Four million rapid antigen tests in Covid-19 battle

BAHRAIN conducted nearly four million rapid antigen detection tests (RADT) for Covid-19 and allowed people to monitor themselves, which removed the stigma associated with the virus and resulted in effective infection control.

According to data presented at the Harvard International Forum on Covid-19, the country has conducted 3,943,597 RADTs until date.

More than 2m were performed in public and private schools, 1.5m by members of the community as part of random screening, 200,000 on teams and at sporting events, 94,085 in hospitals and emergency rooms and 145,512 in health centres.

The soaring popularity and acceptance of at-home rapid tests proved to be a turning point in the country’s battle against the virus. Bahrain allowed those who tested positive at home to drive through to facilities for a free RT-PCR test, which according to National Taskforce to Combat Covid-19 monitoring committee head Lieutenant Colonel Dr Manaf Al Qahtani, removed the ‘stigma’ of being checked for the virus.


Bahrain conducted nearly four million rapid antigen detection tests for the coronavirus

“Free access to PCR tests without appointment resulted in a dynamic shift as authorities no longer had to search for cases – people willingly poured into centres to report their results,” the BDF Hospital microbiologist pointed out.

“This decreased the likelihood of outbreaks and the burden on contact tracing teams.”

Bahrain first introduced RADT in November 2020. Performed as a nasal swab, it produced results within 15 minutes with an accuracy rate of more than 93pc.

“The whole idea of RADT was to trace infectious people and it was almost six months from the pandemic when we introduced it,” explained Lt Col Dr Al Qahtani.

“People were tired of (RT-PCR) tests by then. So we decided to use other tools to engage the community and launched a pilot study on RADTs – over 1.5m rapid tests were done, including in schools, before it was rolled out to the public.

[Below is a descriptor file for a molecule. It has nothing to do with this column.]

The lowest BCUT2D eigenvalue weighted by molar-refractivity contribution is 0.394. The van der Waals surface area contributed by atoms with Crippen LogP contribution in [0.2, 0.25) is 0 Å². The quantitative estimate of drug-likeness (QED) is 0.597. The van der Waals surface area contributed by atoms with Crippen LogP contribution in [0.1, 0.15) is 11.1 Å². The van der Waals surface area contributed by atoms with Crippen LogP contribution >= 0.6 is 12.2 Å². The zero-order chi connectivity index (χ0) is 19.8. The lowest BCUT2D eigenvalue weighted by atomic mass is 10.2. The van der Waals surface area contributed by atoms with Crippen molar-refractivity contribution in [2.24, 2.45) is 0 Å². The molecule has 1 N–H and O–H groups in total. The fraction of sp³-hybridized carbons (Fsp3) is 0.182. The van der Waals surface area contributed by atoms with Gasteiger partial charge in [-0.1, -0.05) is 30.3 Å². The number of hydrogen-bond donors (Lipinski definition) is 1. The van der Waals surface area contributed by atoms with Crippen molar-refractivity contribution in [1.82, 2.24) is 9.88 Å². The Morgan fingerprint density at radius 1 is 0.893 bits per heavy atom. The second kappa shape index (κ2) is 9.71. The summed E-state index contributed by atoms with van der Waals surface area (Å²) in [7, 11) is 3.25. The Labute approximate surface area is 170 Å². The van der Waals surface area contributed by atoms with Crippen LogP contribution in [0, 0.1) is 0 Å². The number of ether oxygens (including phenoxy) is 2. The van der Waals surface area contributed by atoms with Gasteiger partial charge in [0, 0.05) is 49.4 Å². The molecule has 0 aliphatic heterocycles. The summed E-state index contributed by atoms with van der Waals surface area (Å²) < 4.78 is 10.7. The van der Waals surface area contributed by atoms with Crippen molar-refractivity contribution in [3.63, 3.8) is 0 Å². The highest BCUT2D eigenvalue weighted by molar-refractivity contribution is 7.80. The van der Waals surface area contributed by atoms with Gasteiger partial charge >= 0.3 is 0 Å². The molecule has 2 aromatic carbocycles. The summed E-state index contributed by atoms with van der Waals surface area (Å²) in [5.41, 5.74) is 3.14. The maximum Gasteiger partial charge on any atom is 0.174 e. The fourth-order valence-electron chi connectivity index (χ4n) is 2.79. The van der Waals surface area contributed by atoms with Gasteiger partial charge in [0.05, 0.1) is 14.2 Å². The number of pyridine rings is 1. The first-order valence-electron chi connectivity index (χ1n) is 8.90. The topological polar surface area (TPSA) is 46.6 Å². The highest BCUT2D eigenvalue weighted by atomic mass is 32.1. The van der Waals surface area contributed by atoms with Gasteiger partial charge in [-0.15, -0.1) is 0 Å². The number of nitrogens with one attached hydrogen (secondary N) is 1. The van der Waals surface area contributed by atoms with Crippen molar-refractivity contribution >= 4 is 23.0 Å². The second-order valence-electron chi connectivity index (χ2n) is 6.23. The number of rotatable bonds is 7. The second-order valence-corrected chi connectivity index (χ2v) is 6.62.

“I think RADT proved the right tool - we used it at all major gatherings including some international sporting events, which ensured their success without compromising the safety of the public.

“I am proud to say that every single household in the kingdom today knows how to perform an antigen test.”

In September last year, the GDN reported that Bahrain had conducted almost one million RADT among school children since August 2020, which according to Lt Col Dr Al Qahtani, helped in keeping the test positivity rate among children low and to reopen schools in Bahrain.

Lt Col Dr Al Qahtani

“Bahrain’s testing rationale in schools involved early detection, preventing the spread of the virus in a classroom setting and the surrounding community,” he said.

“A layered approach was incorporated as part of mitigation measures which included – frequent testing and increased vaccinations combined with multiple prevention strategies. All students were tested daily for free, with instant and accurate results, and frequency and scope of testing balanced to fit schools’ needs. This resulted in the slogan, ‘Test to learn and play’.”

The medic also noted that Bahrain has done more than 9m RT-PCR tests for its population of 1.4m over the last two and a half years. This is besides mobile testing to trace high risk patients and 60,000 antibody tests done across the country.

“Manpower for contact tracing was one of the challenges faced by the medical team during the early pandemic,” he said.

“We had more than 600 people employed at the Public Health Directorate to help in contact tracing. They traced more than 800,000 contacts with the test positivity rate ranging between 17pc to 22pc.

“We still have this command control centre with tools for all the testing, tracing and tracking and the vaccination so that decisions can be made based on information.”




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